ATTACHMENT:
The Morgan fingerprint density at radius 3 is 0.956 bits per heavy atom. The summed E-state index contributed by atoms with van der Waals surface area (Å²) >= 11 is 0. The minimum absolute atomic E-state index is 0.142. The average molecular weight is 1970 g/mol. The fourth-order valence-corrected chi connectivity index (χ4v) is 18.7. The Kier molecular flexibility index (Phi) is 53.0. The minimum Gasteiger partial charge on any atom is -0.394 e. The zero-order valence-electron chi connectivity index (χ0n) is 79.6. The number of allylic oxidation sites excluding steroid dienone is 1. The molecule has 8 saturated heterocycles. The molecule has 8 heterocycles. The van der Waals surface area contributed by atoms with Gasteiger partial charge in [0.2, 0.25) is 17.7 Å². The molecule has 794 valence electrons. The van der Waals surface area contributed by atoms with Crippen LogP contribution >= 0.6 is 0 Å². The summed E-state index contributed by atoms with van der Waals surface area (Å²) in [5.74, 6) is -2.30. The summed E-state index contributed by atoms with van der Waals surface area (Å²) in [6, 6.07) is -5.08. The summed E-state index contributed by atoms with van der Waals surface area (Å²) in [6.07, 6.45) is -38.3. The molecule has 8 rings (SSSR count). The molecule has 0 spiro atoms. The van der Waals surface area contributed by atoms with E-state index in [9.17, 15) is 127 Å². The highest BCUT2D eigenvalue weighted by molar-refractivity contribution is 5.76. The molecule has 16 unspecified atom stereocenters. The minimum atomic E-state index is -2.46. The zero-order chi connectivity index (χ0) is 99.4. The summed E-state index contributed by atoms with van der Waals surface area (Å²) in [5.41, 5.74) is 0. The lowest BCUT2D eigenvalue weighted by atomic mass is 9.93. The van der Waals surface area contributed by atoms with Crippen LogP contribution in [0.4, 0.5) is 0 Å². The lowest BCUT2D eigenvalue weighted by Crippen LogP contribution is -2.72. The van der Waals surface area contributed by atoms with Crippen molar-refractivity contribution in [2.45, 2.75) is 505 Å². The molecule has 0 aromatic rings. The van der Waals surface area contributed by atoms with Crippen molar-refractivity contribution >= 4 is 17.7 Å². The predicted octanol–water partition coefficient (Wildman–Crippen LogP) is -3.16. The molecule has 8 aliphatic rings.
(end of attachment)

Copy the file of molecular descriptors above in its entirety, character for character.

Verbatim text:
The Morgan fingerprint density at radius 3 is 0.956 bits per heavy atom. The summed E-state index contributed by atoms with van der Waals surface area (Å²) >= 11 is 0. The minimum absolute atomic E-state index is 0.142. The average molecular weight is 1970 g/mol. The fourth-order valence-corrected chi connectivity index (χ4v) is 18.7. The Kier molecular flexibility index (Phi) is 53.0. The minimum Gasteiger partial charge on any atom is -0.394 e. The zero-order valence-electron chi connectivity index (χ0n) is 79.6. The number of allylic oxidation sites excluding steroid dienone is 1. The molecule has 8 saturated heterocycles. The molecule has 8 heterocycles. The van der Waals surface area contributed by atoms with Gasteiger partial charge in [0.2, 0.25) is 17.7 Å². The molecule has 794 valence electrons. The van der Waals surface area contributed by atoms with Crippen LogP contribution >= 0.6 is 0 Å². The summed E-state index contributed by atoms with van der Waals surface area (Å²) in [5.74, 6) is -2.30. The summed E-state index contributed by atoms with van der Waals surface area (Å²) in [6, 6.07) is -5.08. The summed E-state index contributed by atoms with van der Waals surface area (Å²) in [6.07, 6.45) is -38.3. The molecule has 8 rings (SSSR count). The molecule has 0 spiro atoms. The van der Waals surface area contributed by atoms with E-state index in [9.17, 15) is 127 Å². The highest BCUT2D eigenvalue weighted by molar-refractivity contribution is 5.76. The molecule has 16 unspecified atom stereocenters. The minimum atomic E-state index is -2.46. The zero-order chi connectivity index (χ0) is 99.4. The summed E-state index contributed by atoms with van der Waals surface area (Å²) in [5.41, 5.74) is 0. The lowest BCUT2D eigenvalue weighted by atomic mass is 9.93. The van der Waals surface area contributed by atoms with Crippen LogP contribution in [0.4, 0.5) is 0 Å². The lowest BCUT2D eigenvalue weighted by Crippen LogP contribution is -2.72. The van der Waals surface area contributed by atoms with Crippen molar-refractivity contribution in [2.45, 2.75) is 505 Å². The molecule has 0 aromatic rings. The van der Waals surface area contributed by atoms with Crippen molar-refractivity contribution >= 4 is 17.7 Å². The predicted octanol–water partition coefficient (Wildman–Crippen LogP) is -3.16. The molecule has 8 aliphatic rings.